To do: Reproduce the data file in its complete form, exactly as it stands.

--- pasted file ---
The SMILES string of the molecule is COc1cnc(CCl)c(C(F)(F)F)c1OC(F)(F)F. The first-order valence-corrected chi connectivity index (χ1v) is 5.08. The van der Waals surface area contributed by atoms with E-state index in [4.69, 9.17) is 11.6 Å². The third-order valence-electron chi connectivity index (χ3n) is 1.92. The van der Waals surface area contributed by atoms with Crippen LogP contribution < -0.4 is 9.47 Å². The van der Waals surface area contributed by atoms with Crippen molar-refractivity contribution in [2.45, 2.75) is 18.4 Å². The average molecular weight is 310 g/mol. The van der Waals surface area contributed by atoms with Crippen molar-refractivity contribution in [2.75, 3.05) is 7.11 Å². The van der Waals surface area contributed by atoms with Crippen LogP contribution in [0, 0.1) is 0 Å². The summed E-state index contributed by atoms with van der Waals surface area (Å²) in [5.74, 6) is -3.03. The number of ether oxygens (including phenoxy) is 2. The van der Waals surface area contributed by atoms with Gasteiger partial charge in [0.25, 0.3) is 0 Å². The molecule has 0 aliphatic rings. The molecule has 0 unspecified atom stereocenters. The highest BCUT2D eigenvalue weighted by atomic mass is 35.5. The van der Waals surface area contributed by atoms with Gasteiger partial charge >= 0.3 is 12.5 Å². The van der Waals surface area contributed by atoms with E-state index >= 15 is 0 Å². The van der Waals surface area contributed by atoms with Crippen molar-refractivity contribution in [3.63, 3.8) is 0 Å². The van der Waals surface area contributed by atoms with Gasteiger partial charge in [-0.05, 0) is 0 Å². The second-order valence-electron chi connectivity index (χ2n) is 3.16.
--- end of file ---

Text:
The SMILES string of the molecule is COc1cnc(CCl)c(C(F)(F)F)c1OC(F)(F)F. The first-order valence-corrected chi connectivity index (χ1v) is 5.08. The van der Waals surface area contributed by atoms with E-state index in [4.69, 9.17) is 11.6 Å². The third-order valence-electron chi connectivity index (χ3n) is 1.92. The van der Waals surface area contributed by atoms with Crippen LogP contribution < -0.4 is 9.47 Å². The van der Waals surface area contributed by atoms with Crippen molar-refractivity contribution in [2.45, 2.75) is 18.4 Å². The average molecular weight is 310 g/mol. The van der Waals surface area contributed by atoms with Crippen molar-refractivity contribution in [2.75, 3.05) is 7.11 Å². The van der Waals surface area contributed by atoms with Crippen LogP contribution in [0, 0.1) is 0 Å². The summed E-state index contributed by atoms with van der Waals surface area (Å²) in [5.74, 6) is -3.03. The number of ether oxygens (including phenoxy) is 2. The van der Waals surface area contributed by atoms with Gasteiger partial charge in [0.25, 0.3) is 0 Å². The molecule has 0 aliphatic rings. The molecule has 0 unspecified atom stereocenters. The highest BCUT2D eigenvalue weighted by atomic mass is 35.5. The van der Waals surface area contributed by atoms with Gasteiger partial charge >= 0.3 is 12.5 Å². The van der Waals surface area contributed by atoms with E-state index >= 15 is 0 Å². The van der Waals surface area contributed by atoms with Crippen molar-refractivity contribution in [3.63, 3.8) is 0 Å². The van der Waals surface area contributed by atoms with Gasteiger partial charge in [-0.05, 0) is 0 Å². The second-order valence-electron chi connectivity index (χ2n) is 3.16.